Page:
Eco Tours in Hawaii - Sustainable Tourism & Conservation Laws
The Endangered Species Act of 1973 has been instrumental in preserving the unique environment of the State of Hawaii. According to FEMA, there are over 329 species there that are on the list of the ESA. Species, such as the Hawaiian hoary bat and the Hawaiian Hawk, occur only in or around this island paradise.
Most people, when they think of the State of Hawaii, think only of a few of the major islands of that state. However, that state encompasses several hundred islands that cover approximately 1,500 miles. It is situated southwest of the mainland of the U.S. in the Pacific Ocean and is part of the Polynesian islands. The state's population is around one million.
With the coastline almost as long as California's, there are many species in and around this coast that are protected, such as the Hawaiian Duck and the Hawaiian Goose. All the islands that comprise the State of Hawaii were formed by volcanoes. The active volcanoes are a favorite of scientists, but the volcanoes wreak much havoc on these islands. Since this is also a location subject to earthquakes, islanders are always alert to tremors from below the ocean. No location in the state is more than 28 miles from a coast line.
The Economy versus the Ecology
Controversy continues to affect both the government and the citizens because tourism is their main revenue-generator. They are trying to achieve a balance between keeping the economy growing, keeping the tourism industry growing and keeping the environment safe. This is a full-time job because over seven million tourists visit this state annually. Ecotourism will help to make this achievable. Its adherents want to protect the environment, promote the natural culture of each location, enhance the economy through tourism and encourage tourists to visit that location.
Can a Balance Be Achieved?
The Hawaii Ecotourism Association and the Hawaii 2050 Sustainability Task Force are two organizations that promote safe tourism. One concern is potable water. With so much water surrounding this island state, Hawaiians are still seeing their potable water resource diminish at a startling rate. Encouraging ecotourism will help alleviate many of the concerns.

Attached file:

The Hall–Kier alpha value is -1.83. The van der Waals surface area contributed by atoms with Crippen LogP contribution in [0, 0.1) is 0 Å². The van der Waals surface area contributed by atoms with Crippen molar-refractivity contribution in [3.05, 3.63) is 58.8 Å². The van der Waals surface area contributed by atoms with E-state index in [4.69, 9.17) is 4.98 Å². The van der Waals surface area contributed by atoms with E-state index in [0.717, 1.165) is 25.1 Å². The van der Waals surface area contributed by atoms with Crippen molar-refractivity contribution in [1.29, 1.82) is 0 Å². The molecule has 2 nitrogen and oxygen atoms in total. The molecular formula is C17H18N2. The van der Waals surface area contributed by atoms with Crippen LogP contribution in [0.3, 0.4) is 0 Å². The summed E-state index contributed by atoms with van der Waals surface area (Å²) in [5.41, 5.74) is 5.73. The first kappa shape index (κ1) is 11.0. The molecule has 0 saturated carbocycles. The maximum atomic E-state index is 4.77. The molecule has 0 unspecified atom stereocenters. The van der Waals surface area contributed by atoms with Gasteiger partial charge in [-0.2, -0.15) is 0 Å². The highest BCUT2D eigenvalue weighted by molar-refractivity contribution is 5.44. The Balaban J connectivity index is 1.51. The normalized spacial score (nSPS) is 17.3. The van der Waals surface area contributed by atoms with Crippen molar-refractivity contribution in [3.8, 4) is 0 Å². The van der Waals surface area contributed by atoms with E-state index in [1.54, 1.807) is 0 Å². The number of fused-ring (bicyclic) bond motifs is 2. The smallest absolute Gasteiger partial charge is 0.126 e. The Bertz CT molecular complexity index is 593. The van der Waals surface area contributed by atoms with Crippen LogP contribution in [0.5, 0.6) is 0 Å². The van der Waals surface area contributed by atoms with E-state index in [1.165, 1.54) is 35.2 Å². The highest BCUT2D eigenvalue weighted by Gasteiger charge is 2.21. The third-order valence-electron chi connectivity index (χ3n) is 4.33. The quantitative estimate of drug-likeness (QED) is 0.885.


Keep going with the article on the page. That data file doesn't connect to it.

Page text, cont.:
There are many attractions to woo the ecotourist to Hawaii:
Burial sites are very interesting to people seeking to know the culture of Hawaii. Safely protecting burial sites and other sacred sites from damage by tourists has become part of the activities of the State Office of Hawaiian Affairs.
Another favorite tourist attraction is at Oahu where there is a site for viewing the Arizona, a ship that was bombed during the attack on Pearl Harbor. The Arizona lies deep in the water entombing all aboard at the time of the attack. Building a staging area and adding guides to this tourist site has helped protect it.
An exciting tour can be arranged to view the most active volcano in the world. That is the volcano Mt. Kilauea on the island of Hawaii, known as the Big Island. The abundance of lush vegetation and clean beaches on this island will also enrich a Hawaiian vacation.
Rich in the native culture, visiting and touring the island of Kauai is a favorite of ecotourists. It is the oldest island of all the islands. It is also a favorite because it has the Waimea Canyon, known as the Pacific Grand Canyon. Landing on Oahu, it is easy to set up a side tour of Kauai.
Walking the pristine beaches of this island paradise is a favorite tourist activity. Attractive to the eye are the colonies of light pink coral. Coral is very delicate and is actually tiny living animals but has sharp edges that may cut a person's feet. Protecting the coral reefs that offer habitat to a wide variety of ocean life is a great concern.
Importing foreign plant or animal life into this paradise may spoil it for others. The Department of Agriculture for the State of Hawaii lists many species that cannot be imported. Hummingbirds are on that list for a good reason. Importing hummingbirds could spoil the pineapple crop. Their beaks are long enough to pollinate the pineapple plant.